Lynn Akura's work immediately recalls memories of mysticism set against a backdrop of legendary medieval heroes, deities, and goddesses. Although commonly called a Neo-traditional artist, she has developed a style that calls upon Art Nouveau, Irezumi, and more to create works of depth and magic. Carefully adorning her jewel-toned pieces with details of intricate filigree, floral motifs, shining pearls, and more, her portraiture is incredibly eye catching, while objects and animals are also endowed with a folkloric quality that her clients and fans just can't get enough of.
How did you get into tattooing and how did you know it was what you wanted to do?
I studied illustration and graphic novels and I was hoping to become a cartoonist. Unfortunately, it wasn’t so easy to get contracts when I just came out of university. I had that passion for the Japanese arts and was fascinated by Irezumi. I decided to fly to Tokyo and try to get an apprenticeships there which, when I think about it now, was absolutely unthinkable and ludicrous but I was young and believed that I would succeed. It didn’t happen obviously...However, I was blessed to meet Hideo Uchiyama San and watch him working in his Shibuya studio.
After spending time there, I came back to Belgium and started practising with the little I knew about tattooing. Tattooing for me has been, and is still a never ending quest of perfection, and I have spent many years mixed with enthusiasm and frustration.
How would you describe your style and what artists do you look up to?
A lot of people put me in the neotraditional ranks. I think what I do is quite similar. To be honest I don’t know what my style really is, it’s a synthesis of baroque painting, art-nouveau, semi realistic things that my brain produces. I look up at mainly painters and my favourites are Michelangelo da Caravaggio, Rembrandt and Alphonse Mucha.
In terms of tattoo artists, I can tell you so many but those who come in mind are Claudia De Sabe, as well as Mike Dorsey, whose level of creativity is incredible...Mike Moses also does something that’s out of this world.
Your portraits of women are stunning and inspiring. Each one seems to have her own story. How do you build characters with such depth? Do your clients give you ideas, or do you usually have full artistic rein?
Thank you so much for the compliment! I usually start my lady’s portraits with a lot of thinking that usually lead no where. Eventually, I place myself in front of a sheet of paper and start by building a face. It’s only then that my ideas start to shoot and it reveals itself. Most of the time I feel more like a spectator rather than the creator. Usually my customers give me a theme for the piece, as well as some references to show me a direction but after that, they let me do my thing. I am blessed that they put their trust in me.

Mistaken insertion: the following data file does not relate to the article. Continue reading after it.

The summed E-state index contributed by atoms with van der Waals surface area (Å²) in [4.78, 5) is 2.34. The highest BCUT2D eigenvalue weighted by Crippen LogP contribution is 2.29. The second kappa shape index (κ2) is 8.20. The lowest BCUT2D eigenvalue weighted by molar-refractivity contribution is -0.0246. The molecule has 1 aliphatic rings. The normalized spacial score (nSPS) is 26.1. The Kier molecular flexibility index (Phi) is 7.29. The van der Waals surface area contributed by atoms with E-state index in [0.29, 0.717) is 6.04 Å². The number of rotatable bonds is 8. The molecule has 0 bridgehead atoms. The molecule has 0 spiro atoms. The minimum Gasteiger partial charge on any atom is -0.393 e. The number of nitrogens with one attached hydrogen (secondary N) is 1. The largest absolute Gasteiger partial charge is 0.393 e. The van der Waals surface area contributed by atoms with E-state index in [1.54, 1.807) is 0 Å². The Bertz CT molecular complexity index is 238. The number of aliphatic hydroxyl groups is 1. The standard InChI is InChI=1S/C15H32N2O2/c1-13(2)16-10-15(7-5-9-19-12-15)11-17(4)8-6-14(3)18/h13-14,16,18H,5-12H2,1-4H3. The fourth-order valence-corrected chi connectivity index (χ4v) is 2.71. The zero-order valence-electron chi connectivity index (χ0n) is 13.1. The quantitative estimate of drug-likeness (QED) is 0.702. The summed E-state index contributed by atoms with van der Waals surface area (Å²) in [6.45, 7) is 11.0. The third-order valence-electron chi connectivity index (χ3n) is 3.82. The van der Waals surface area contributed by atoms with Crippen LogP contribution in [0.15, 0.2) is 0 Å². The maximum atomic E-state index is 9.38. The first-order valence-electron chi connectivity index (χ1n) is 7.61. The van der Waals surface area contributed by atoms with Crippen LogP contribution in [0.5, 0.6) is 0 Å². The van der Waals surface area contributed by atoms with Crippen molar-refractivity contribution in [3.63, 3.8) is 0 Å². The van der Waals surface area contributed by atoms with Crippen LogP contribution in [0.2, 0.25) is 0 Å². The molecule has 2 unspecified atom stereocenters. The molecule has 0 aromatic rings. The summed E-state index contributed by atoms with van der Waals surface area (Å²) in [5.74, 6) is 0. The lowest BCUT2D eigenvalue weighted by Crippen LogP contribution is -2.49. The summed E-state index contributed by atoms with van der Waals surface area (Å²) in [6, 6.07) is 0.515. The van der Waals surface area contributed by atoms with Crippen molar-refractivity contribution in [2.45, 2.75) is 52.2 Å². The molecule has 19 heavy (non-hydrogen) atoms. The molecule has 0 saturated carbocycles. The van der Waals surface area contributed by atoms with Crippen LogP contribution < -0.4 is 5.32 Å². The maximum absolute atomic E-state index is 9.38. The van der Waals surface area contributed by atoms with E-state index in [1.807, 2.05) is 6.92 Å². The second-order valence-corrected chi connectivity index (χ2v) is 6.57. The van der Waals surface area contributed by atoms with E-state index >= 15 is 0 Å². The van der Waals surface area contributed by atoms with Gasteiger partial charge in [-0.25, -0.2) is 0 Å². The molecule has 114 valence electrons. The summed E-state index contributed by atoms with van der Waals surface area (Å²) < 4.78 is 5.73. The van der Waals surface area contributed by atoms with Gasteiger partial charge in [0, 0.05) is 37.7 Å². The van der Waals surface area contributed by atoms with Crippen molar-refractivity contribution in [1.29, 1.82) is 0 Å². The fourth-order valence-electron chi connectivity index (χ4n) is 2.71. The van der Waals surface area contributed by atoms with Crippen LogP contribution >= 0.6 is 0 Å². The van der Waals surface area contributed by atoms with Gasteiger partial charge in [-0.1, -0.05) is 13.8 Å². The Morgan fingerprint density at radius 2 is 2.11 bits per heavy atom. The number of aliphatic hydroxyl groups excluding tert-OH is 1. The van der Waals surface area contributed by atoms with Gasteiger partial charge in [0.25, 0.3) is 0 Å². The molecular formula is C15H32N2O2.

You’ve been tattooing since 1999, which is an incredible amount of experience. How has tattooing changed from then to now? What has your experience been like as a woman in a, generally, male dominated industry?
I have been tattooing since 1999, and it seems like I started yesterday. It’s been an incredible experience, allowed me to tattoo across the globe, to make great friends and to be part of a great community. Personally the difference of being a woman in this craft has rarely been felt.
A lot of things have changed in almost 20 years, the industry has boomed for the good but also for the worst. Lots of kids nowadays see this profession as an easy way to get money. But the golden days are gone and that thought is wrong. Tattooing has become highly competitive race and those who think that tattooing is just about following a stencil won’t last very long. If you want to commit to it, you have to spend endless hours on your drawings.
Can you tell us more about how traveling affects your artwork? What has been your favorite place?
Traveling left a massive impact on my work, and made me so full of inspiration. My favourite places are of course Tokyo and a lot of other places in Japan. I also fell in love with the true last wilderness that is the Okavango Delta in Botswana, Africa. I have a soft spot for Nashville Tennessee and Montreal Quebec as well...
Beyond tattooing, what are you passionate about? What would you be doing if you weren’t a tattoo artist and what do you wish you had more time for?
Beyond tattooing, I am passionate about my two dogs and about horses with whom I grew up with. I have a passion for lapidary and Georgian and Art Deco era jewelry. Oh, and I am also a total petrol head. Yes, all of these things mixed together. If I had more time to myself I’d love to learn goldsmithing but I guess it will have to wait a bit.
Do you have any collabs, projects, guest spots, etc, that you’d like to share?
I still have a piece in the exhibition ‘Tattooed’ that’s touring around the world at the moment. The last place it took place was Los Angeles’s Natural History Museum. The next location is yet to be announced. I will also be part of an exhibition at the Arts Factory gallery in Paris very soon and working on it at the moment.